Tuesday 9th March

Back in London, on spring break, I have been asked by the art gallery Raven Row to come to a discussion about the Edinburgh Film Festival and particularly the Brecht and cinema event of 1975 that was organized with Screen magazine. I’m intrigued but also alarmed at how little I can remember. I rope in Mark Nash at the last minute. Mark edited Screen in the latter part of the seventies and was a witness to the unbelievable level of psychic violence and personal aggression into which the Screen board degenerated, as it became a huge success. As I expect the evening to be one of nostalgic self-congratulation, I want someone in the audience who knows how ghastly it all became. In fact as we have a drink the night before Mark reminds me that, after I had left Screen, the whole saga had a truly tragic end as Claire Johnstone who had been a major force in transforming the Edinburgh film festival in the seventies descended into madness and suicide.
Raven Row is a bright well constructed gallery fizzing with ideas and exhibitions and the evening begins to feel better. I’m delighted to find that one of the Gallery staff Sue Haddon was a Consortium student but I’m ashamed that I don’t remember her until she reminds me that in her student days she was a punk and, suddenly her face swims into memory. Lauren Wright, one of my very favourite Consortium students, always fizzing with energy and ideas, is also there with the great news that she’s passed her Ph.D viva and got a job.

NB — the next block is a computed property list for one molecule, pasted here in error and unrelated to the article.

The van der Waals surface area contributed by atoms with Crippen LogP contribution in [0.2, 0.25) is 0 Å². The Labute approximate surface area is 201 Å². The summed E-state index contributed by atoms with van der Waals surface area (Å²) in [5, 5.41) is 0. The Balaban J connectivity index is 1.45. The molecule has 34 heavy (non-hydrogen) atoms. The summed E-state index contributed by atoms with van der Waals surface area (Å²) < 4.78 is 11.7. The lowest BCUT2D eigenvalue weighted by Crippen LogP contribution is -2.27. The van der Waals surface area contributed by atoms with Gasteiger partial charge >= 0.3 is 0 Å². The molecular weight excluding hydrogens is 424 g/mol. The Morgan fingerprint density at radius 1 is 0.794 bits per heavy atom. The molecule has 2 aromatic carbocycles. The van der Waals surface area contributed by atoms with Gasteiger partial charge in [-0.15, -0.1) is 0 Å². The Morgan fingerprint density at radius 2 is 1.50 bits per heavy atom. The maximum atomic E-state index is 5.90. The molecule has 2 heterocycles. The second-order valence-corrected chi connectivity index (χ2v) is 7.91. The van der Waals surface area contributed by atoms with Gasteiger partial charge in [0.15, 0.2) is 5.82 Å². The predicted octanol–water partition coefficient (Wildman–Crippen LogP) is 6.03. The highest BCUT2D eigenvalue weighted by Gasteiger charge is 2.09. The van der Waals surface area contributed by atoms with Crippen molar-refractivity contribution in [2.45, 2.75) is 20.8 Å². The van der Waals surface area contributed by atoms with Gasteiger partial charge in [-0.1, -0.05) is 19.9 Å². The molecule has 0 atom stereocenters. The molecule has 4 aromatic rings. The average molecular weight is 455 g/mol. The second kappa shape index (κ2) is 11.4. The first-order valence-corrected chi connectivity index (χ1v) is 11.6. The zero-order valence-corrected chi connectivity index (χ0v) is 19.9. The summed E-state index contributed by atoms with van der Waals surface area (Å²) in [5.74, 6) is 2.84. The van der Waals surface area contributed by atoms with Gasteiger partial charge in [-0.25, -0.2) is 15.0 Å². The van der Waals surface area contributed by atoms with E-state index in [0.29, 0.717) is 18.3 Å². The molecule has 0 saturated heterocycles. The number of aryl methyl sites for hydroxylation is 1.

The curators (as everybody now seems to be called) have chosen well in getting a full range of left positions in the cinema. Margaret Dickinson, who worked with Simon Hartog represents the left within the industry, Felicity Sparrow represents the Co-op which supported avant garde film making over five decades, Noreen MacDowell represents the most activist film making. The trouble is that 40 years ago there was no agreed discourse and the intervening years haven’t helped. Paul Willemen who was married to Claire Johnstone might have tried but Paul was always, in my view, violently sectarian and if his beard and hair are now white, age has not mellowed his face or his analysis. He starts the evening with a triumphalist account of Edinburgh in the seventies that, although intelligent, is busy fighting battles more ancient than Thermopylae. When I speak I stress that I haven’t the knowledge to contribute much to the discussion. I wasn’t someone who worked in the industry in the seventies, I wasn’t even a cinephile. I came back from a year studying with Althusser and Derrida in Paris and was asked to lunch in the Lee Ho Fook by Peter Wollen and Sam Rohdie. Brecht’s writings on the cinema had just been translated into French and very rapidly I found myself editing the magazine with Ben Brewster in a period that I still remember as full of excitement and hope. But that period was very brief. Whatever Screen might have contributed to film culture effectively came to an end when all the members of the editorial board closely associated with secondary education resigned. By an irony of history that only hits me when the very efficient Petra Bauer and Dan Kidner send me an electronic copy,the edition of Screen that published the proceedings of the Brecht Edinburgh event also included their letter of resignation.